Businessman Marc Rich, who died yesterday in Switzerland at the age of 78, will be buried today in Israel. Rich died of a stroke in a hospital near his home in Lucerne. According to Forbes magazine, Rich's 2012 assets totaled $2.5 billion.
Rich was a controversial figure. On one hand, until he was pardoned in 2001, he was a fugitive who was charged in the United States in one of the biggest tax evasion cases in U.S. history and of trading with Ayatollah Khomeini's Iran, despite U.S. sanctions. On the other hand, although he was also charged with trading with countries hostile to Israel, senior Israeli government officials, public institutions and non-profit organizations honored him and even pressured former U.S. President Bill Clinton to pardon him. Nonetheless, Rich was never convicted in the United States for tax evasion, trading with Iran or any of the other charges brought against him.
Rich donated hundreds of millions of shekels to Israeli organizations, including the Labor Party, the President's Council, the Tel Aviv Cinematheque, the Interdisciplinary Center in Herzliya, the Israel Museum, the Philharmonic Orchestra and others.
In recent years the fog surrounding the sweeping support for Rich was dispelled. An interview he gave in 2009 to Swiss journalist Daniel Ammann - later published in a biography that Ammann wrote about him called "The King of Oil: The Secret Lives of Marc Rich," which was translated into Hebrew and adopted by Rich – revealed another aspect of his life.
In the book Rich admitted that he had purchased oil from Iran even after the Islamic revolution during the reign of Khomeini, as well as during the U.S. hostage crisis in 1979, and until the mid-1990s. He claimed that a large percentage of the Iranian oil went to Israel during those years.
According to Rich, Israel was dependent on Iranian oil even after diplomatic relations between the countries were severed. He said that his business connections with Iran began before the revolution, with the knowledge of senior officials in the Iranian regime, and he simply continued doing business despite the American sanctions. He said that the Iranians continued "to honor the contracts."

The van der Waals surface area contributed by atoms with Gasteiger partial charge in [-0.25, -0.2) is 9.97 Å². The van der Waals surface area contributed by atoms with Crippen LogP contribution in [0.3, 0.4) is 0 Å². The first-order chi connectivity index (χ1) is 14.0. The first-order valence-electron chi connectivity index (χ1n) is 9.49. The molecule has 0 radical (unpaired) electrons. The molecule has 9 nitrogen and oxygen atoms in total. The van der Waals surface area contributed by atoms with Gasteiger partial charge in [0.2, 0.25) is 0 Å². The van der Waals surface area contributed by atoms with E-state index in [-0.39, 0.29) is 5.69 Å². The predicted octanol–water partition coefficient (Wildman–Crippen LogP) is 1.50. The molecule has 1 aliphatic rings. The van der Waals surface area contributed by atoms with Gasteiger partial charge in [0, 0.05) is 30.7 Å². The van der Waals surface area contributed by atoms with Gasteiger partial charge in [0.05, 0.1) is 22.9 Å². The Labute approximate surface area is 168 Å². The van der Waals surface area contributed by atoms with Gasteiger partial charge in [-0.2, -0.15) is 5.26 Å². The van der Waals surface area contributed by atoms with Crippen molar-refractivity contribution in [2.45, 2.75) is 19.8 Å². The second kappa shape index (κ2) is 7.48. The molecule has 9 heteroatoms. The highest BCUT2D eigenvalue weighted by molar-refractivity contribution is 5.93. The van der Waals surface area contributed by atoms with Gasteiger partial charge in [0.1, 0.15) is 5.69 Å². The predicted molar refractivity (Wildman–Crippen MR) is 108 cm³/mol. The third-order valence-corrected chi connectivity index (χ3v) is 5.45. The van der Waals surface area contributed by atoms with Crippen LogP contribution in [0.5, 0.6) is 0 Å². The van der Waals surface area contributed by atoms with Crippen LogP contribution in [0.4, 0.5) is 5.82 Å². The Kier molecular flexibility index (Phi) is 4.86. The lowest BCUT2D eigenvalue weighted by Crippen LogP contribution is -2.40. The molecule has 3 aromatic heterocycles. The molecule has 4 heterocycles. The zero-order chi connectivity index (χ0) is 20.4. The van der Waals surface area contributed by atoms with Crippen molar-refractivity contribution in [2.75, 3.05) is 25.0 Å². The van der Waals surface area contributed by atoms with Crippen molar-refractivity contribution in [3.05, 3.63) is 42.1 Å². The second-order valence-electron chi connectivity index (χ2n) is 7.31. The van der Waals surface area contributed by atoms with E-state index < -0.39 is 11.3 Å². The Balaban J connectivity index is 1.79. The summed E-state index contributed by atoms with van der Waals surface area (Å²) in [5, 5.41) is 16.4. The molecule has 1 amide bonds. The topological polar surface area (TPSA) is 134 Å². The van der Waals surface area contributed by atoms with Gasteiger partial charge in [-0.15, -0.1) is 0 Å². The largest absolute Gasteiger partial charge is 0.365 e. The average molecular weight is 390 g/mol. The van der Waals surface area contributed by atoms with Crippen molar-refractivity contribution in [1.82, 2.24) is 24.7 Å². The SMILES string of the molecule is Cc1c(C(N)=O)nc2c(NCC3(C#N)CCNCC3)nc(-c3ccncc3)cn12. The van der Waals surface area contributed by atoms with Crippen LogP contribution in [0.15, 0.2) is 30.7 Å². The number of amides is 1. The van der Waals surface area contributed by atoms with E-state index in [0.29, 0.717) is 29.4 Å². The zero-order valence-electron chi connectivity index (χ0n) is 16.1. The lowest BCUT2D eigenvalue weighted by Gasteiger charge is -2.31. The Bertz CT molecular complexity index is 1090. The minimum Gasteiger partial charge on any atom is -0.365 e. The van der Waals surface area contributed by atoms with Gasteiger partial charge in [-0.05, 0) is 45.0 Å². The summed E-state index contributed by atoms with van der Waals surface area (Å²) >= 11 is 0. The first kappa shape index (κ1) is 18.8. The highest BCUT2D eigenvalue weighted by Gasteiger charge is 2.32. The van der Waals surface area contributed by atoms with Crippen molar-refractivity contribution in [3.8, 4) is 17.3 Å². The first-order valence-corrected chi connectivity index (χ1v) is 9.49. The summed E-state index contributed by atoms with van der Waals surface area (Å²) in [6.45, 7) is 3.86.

When Clinton tried to explain why he should pardon Rich and his partner Pincus (Pinky) Green on his last day as president, one of the reasons was the many requests he received from senior Israeli leaders in Likud and Labor, including Ehud Barak and Shimon Peres. According to Clinton, they explained to him that Rich had donated to Israeli non-profits and to the Mossad's efforts to rescue Jews from hostile countries, as well as to the peace process by funding education and health initiatives in Gaza and the West Bank.
In a 2002 interview with Newsweek, Clinton said he regretted granting the pardon and that it had harmed his image.
Rich claimed in the book that he was in effect a Mossad collaborator. He said that he provided information to the Mossad about what was going on in Iran, Syria and Russia to help Israel, and that he did in fact assist in efforts to bring Jews to Israel from Ethiopia, Yemen and Arab countries. According to reports, Ritz allowed the Mossad to use his corporate offices to camouflage their activities.
All those who received donations from Rich made sure to conceal his past, such as his dealings – according to media reports – with President Saddam Hussein's Iraq, with Iran, and with South Africa during the apartheid era and to emphasize his contribution to Israel. A foundation through which he worked doesn't provide transparent reports on its activity in Israel and only after the pardon did it begin to emphasize Rich's name. During that period, Rich kept a low profile and refused to give interviews.
In spite of this, the foundation is estimated to be one of the largest and most generous in Israel. It was established by Rich, his former wife, songwriter Denise Rich, and his business partners Alec Hackel and Pincus Green; the latter fled with him from the United States. According to its reports, the foundation donated over $135 million over the past two decades.
Rich, who was born in Belgium, began his career with Philipp Brothers, one of the largest raw materials trading companies at the time, and left in 1974 with Green to establish the commodities company Marc Rich & Co. AG. Rich and Green were the first to pioneer the spot market (goods for immediate delivery) for crude oil, and they exploited it to realize quick profits. Due to his great success in the field, Rich was dubbed the "King of Commodities."
Rich's company eventually became the commodities giant Glencore International, but Rich sold it in 1993 and started a new company, Marc Rich and Co. Holding, also in Switzerland. In addition to investing in commodities, Rich expanded his investments in the 1980s to additional sectors, purchasing 20th Century Fox studios along with industrialist Marvin Davis in 1981. But in 1984, after Rich fled from the United States, Davis sold his share to Rupert Murdoch for $250 million.
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